The production was in general convincing. It was not unforgettable, but nor was it married to an irrelevant concept or concepts. (I think here of Balázs Kovalik’s production in Budapest, where all sorts of odd ideas did battle against one other.) The surveillance cameras in a sinister control room during the first act pointed to a terrifying feature of our own society. Florestan was always being watched, just as we are. And what went on around? People attended to their ‘daily lives’ – for such, of course, is the dramatic material of the first half of the first act – some of them doubtless quite sure that, in their accustomed Daily Mail-speak, they had ‘nothing to hide’. How many days’ detention without trial would New Labour have inflicted upon Florestan? Ask Pizarro. Of course, Johan Simons is unlikely to have had specifically British references in mind, but the point is increasingly general in Western societies; it is just rather more advanced in my own. There was a contrasting timelessness to the dungeon scene. Whilst there is, of course, a place for specific references and we can hardly fail to think of Guantánamo, it is worth reminding ourselves that such obscenities can happen at any time, in any place. The willingness of human beings to torture has been reaffirmed through scientific experiment; it is part of the role of culture, of works such as Fidelio, to make us rise above such barbarism.
In the title role, Angela Denoke sometimes struggled vocally. There were moments when her voice was simply not strong enough, although not so many as I had expected from other reports. However, she responded readily to the text – both spoken and sung – and brought her considerable skills as a singing actress to the role. Whilst this was not a performance I should wish simply to hear on a recording, I was often gripped by it on stage. Alan Held oozed malevolence as Don Pizarro, though I thought his hysterical laughter overdone and strangely camp: more Rocky than Rocco Horror. Kurt Rydl was a late substitute for Franz-Josef Selig as the jailkeeper. He acted splendidly: quite an achievement, when he could hardly have had close acquaintance with the production. However, he exhibited considerable wobble. I also found it dramatically odd to have so much blacker a voice in this role than for Pizarro. (Admittedly, that is not a problem confined to this production.) Julia Kleiter and Ales Briscein were lively and attentive as Marzelline and Jaquino, whilst Paul Gay impressed as Don Fernando.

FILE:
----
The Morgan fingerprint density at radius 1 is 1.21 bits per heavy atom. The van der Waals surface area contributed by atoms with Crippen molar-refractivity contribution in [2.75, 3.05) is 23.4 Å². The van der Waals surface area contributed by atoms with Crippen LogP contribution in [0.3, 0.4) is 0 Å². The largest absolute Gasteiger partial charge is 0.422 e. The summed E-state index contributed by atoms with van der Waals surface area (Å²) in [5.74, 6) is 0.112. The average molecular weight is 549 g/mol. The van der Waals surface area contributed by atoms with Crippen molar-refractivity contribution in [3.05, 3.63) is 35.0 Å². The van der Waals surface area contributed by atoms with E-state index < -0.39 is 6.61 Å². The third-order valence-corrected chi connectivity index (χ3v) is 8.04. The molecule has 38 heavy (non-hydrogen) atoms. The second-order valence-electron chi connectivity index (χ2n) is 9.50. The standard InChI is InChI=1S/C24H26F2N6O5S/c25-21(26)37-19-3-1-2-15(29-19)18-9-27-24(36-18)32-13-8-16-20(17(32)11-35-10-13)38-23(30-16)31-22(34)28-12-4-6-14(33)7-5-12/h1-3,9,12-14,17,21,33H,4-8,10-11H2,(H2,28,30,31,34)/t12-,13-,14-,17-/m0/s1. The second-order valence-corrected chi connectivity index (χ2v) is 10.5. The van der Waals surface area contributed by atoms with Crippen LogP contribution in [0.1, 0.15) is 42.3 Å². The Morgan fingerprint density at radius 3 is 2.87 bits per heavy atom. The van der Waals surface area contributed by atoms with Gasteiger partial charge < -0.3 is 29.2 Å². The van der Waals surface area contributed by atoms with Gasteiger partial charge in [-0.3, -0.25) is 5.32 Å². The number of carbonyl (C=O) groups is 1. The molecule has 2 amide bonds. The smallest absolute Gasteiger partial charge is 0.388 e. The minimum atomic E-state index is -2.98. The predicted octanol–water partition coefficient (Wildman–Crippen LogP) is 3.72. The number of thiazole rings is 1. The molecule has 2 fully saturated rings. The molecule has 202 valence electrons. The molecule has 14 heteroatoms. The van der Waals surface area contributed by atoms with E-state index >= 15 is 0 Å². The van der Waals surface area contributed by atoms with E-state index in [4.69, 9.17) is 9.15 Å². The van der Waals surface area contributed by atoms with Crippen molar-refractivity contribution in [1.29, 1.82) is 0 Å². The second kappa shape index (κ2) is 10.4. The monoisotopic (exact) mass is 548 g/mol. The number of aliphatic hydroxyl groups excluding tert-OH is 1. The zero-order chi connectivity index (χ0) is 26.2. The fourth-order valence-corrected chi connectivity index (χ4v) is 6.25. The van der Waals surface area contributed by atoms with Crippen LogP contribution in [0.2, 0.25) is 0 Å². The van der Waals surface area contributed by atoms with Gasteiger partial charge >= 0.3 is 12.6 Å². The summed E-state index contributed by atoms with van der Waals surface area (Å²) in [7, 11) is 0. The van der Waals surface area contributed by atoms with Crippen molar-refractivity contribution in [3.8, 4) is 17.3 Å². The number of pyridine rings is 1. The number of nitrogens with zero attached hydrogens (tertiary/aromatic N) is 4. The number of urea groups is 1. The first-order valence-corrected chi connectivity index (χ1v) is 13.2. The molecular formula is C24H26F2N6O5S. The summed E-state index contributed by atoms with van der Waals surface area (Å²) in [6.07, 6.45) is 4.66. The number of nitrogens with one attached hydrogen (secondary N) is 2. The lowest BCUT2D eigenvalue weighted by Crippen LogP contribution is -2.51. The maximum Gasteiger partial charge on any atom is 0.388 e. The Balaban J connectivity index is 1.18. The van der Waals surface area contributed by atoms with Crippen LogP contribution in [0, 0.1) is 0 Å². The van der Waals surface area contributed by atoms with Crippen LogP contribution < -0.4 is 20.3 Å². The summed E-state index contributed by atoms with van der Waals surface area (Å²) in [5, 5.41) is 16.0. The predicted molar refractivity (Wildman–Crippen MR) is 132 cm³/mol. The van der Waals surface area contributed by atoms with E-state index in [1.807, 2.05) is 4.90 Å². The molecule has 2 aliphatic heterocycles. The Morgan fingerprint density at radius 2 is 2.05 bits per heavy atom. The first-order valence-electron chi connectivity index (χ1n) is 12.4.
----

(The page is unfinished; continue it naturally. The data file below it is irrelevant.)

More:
But the undoubted star of the show was Jonas Kaufmann. I cannot imagine that there has ever been a better Florestan. He exhibited a heroism to rival that of Jon Vickers, albeit without the vocal oddness. Kaufmann displayed an an astonishing range, not only of dynamics, but also of timbre. The crescendo upon his first note, delivered head down to the floor, starting off mezza voce and leading up to a radiant, ringing, yet never crude fortissimo, was something I suspect I shall never experience again – unless, of course, it comes from him. He managed to sound utterly credible both as a starved, tortured prisoner and as a virile incarnation of freedom. Moreover, his acting was on an equally exalted level, marrying perfectly with the vocal portrayal. This Fidelio, even had it lacked other virtues, would have been justified by Jonas Kaufmann alone.